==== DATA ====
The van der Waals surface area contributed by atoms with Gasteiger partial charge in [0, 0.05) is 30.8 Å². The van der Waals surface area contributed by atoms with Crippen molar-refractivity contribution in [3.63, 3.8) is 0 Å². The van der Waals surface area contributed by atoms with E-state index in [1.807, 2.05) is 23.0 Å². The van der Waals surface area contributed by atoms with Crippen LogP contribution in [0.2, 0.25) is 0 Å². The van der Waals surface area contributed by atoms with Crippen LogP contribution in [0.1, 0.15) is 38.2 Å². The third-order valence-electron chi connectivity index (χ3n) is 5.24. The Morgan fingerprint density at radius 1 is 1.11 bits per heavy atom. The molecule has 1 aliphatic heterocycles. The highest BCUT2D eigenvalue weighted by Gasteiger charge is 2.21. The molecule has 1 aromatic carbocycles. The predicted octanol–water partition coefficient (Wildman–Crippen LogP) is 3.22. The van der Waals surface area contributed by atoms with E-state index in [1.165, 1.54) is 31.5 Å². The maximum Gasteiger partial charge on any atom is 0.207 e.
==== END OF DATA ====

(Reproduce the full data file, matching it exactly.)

The van der Waals surface area contributed by atoms with Gasteiger partial charge in [0, 0.05) is 30.8 Å². The van der Waals surface area contributed by atoms with Crippen molar-refractivity contribution in [3.63, 3.8) is 0 Å². The van der Waals surface area contributed by atoms with E-state index in [1.807, 2.05) is 23.0 Å². The van der Waals surface area contributed by atoms with Crippen LogP contribution in [0.2, 0.25) is 0 Å². The van der Waals surface area contributed by atoms with Crippen LogP contribution in [0.1, 0.15) is 38.2 Å². The third-order valence-electron chi connectivity index (χ3n) is 5.24. The Morgan fingerprint density at radius 1 is 1.11 bits per heavy atom. The molecule has 1 aliphatic heterocycles. The highest BCUT2D eigenvalue weighted by Gasteiger charge is 2.21. The molecule has 1 aromatic carbocycles. The predicted octanol–water partition coefficient (Wildman–Crippen LogP) is 3.22. The van der Waals surface area contributed by atoms with E-state index in [1.165, 1.54) is 31.5 Å². The maximum Gasteiger partial charge on any atom is 0.207 e.